Discover

The Fat Duck

Heraldry, History

and Heston

In 2006 Heston received an OBE for services to British Gastronomy. In 2013 he was granted the right to a coat of arms, upon which appear a series of symbols that sum up his approach to life and cooking.

If you want to go inside the mind of a chef, read on...

There is
symbolism in
Everything

A Golden Duck

Which is, of course, a reference to this restaurant. Caught somewhere between landing and taking off, the duck also symbolises flux, change and impermanence and how we must embrace it.

Sprigs of Lavender

Wedged in the duck’s beak, these symbolise the sense of smell, and also the sensory and culinary influence of L’Oustau de Baumanière, the restaurant in Provence that first inspired Heston to become a chef. A symbol thus, also, of memory and nostalgia and how we draw on the past to spring into the future.

A Magnifying Glass

This symbolises our sense of sight, but also investigation, discovery, awareness and curiosity. The magnifying glass captures the idea of looking closely at things and what’s behind them; of focusing in or zooming out to see what’s there. It enables us to explore the invisible behind the visible – much as Heston explores the way perception and emotion influence how we appreciate food.

The Apple

It symbolises the sense of taste, but also the spirit of scientific enquiry (think Newton and gravity), both close observation and creative, non-linear thinking. It’s a reminder that we need always to look deeply and push towards discovery.

Outstretched Hands

These signify the sense of touch – tactile on the skin, textural on the palate – but are also symbolic of reaching out, towards others and towards discovery. Heston is forever endeavouring to connect people through food and eating, which is after all one of the few true essential and universal activities.

Three Heraldic Roses

On the arms are 3 heraldic roses. Traditional emblems of England, these flowers are a reminder of Heston’s deep and abiding interest in British culinary history, which he has championed wherever possible, re-creating historical dishes such as Meat Fruit, Quaking Pudding and Beef Royal. The number 3 also recalls the Fat Duck’s three Michelin stars.

The Two Lyres

Instruments to symbolise the sense of sound, which can be a huge trigger of feelings about a dish. Each of the senses is represented on Heston’s coat of arms because they’re fundamental to his cooking. He believes the more you create dishes that appeal to the senses, the more they resonate with people, enhancing the flavours and inspiring emotions, memories, associations, nostalgia.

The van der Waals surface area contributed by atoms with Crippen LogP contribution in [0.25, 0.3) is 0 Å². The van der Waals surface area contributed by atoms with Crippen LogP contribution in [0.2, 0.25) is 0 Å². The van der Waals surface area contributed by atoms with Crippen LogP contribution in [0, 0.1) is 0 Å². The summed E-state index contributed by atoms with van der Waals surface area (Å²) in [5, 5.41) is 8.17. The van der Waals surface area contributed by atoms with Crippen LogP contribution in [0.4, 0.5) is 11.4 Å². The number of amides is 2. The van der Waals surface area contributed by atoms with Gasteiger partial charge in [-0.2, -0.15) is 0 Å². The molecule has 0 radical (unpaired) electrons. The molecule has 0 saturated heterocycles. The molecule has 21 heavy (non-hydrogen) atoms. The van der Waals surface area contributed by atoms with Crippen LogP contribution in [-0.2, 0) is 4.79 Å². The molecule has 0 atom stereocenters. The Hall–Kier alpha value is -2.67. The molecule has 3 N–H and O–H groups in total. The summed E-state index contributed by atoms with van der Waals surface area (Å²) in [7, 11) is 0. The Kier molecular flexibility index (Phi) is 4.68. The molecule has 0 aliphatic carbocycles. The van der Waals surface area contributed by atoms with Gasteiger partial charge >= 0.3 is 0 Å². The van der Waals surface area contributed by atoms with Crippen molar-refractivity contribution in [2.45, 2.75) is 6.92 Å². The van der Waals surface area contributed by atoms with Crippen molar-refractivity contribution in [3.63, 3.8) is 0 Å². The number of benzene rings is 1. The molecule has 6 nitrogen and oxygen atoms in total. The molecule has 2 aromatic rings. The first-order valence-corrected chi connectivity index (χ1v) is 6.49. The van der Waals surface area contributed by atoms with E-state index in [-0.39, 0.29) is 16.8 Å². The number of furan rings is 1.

The Motto: Question Everything

This sentiment is at the heart of how Heston cooks and how he looks at the world. It’s a call to use your imagination, and not take anything for granted. Look behind and look deeper. Embrace failure. Examine, explore and make connections. For Heston, that’s the doorway to learning, education and creativity. It’s what being human is all about. Question everything and question every thing.

Question
Everything

There is
symbolism in
Everything

A Golden Duck

Which is, of course, a reference to this restaurant. Caught somewhere between landing and taking off, the duck also symbolises flux, change and impermanence and how we must embrace it.

Sprigs of Lavender

Wedged in the duck’s beak, these symbolise the sense of smell, and also the sensory and culinary influence of L’Oustau de Baumanière, the restaurant in Provence that first inspired Heston to become a chef. A symbol thus, also, of memory and nostalgia and how we draw on the past to spring into the future.

A Magnifying Glass

This symbolises our sense of sight, but also investigation, discovery, awareness and curiosity. The magnifying glass captures the idea of looking closely at things and what’s behind them; of focusing in or zooming out to see what’s there. It enables us to explore the invisible behind the visible – much as Heston explores the way perception and emotion influence how we appreciate food.

The Apple

It symbolises the sense of taste, but also the spirit of scientific enquiry (think Newton and gravity), both close observation and creative, non-linear thinking. It’s a reminder that we need always to look deeply and push towards discovery.

Outstretched Hands

These signify the sense of touch – tactile on the skin, textural on the palate – but are also symbolic of reaching out, towards others and towards discovery. Heston is forever endeavouring to connect people through food and eating, which is after all one of the few true essential and universal activities.

Three
Heraldic Roses

On the arms are 3 heraldic roses. Traditional emblems of England, these flowers are a reminder of Heston’s deep and abiding interest in British culinary history, which he has championed wherever possible, re-creating historical dishes such as Meat Fruit, Quaking Pudding and Beef Royal. The number 3 also recalls the Fat Duck’s three Michelin stars.

The Two Lyres

Instruments to symbolise the sense of sound, which can be a huge trigger of feelings about a dish. Each of the senses is represented on Heston’s coat of arms because they’re fundamental to his cooking. He believes the more you create dishes that appeal to the senses, the more they resonate with people, enhancing the flavours and inspiring emotions, memories, associations, nostalgia.

The Motto:
Question Everything

This sentiment is at the heart of how Heston cooks and how he looks at the world. It’s a call to use your imagination, and not take anything for granted. Look behind and look deeper. Embrace failure. Examine, explore and make connections. For Heston, that’s the doorway to learning, education and creativity. It’s what being human is all about. Question everything and question every thing.

Question
Everything

Heston Blumenthal signature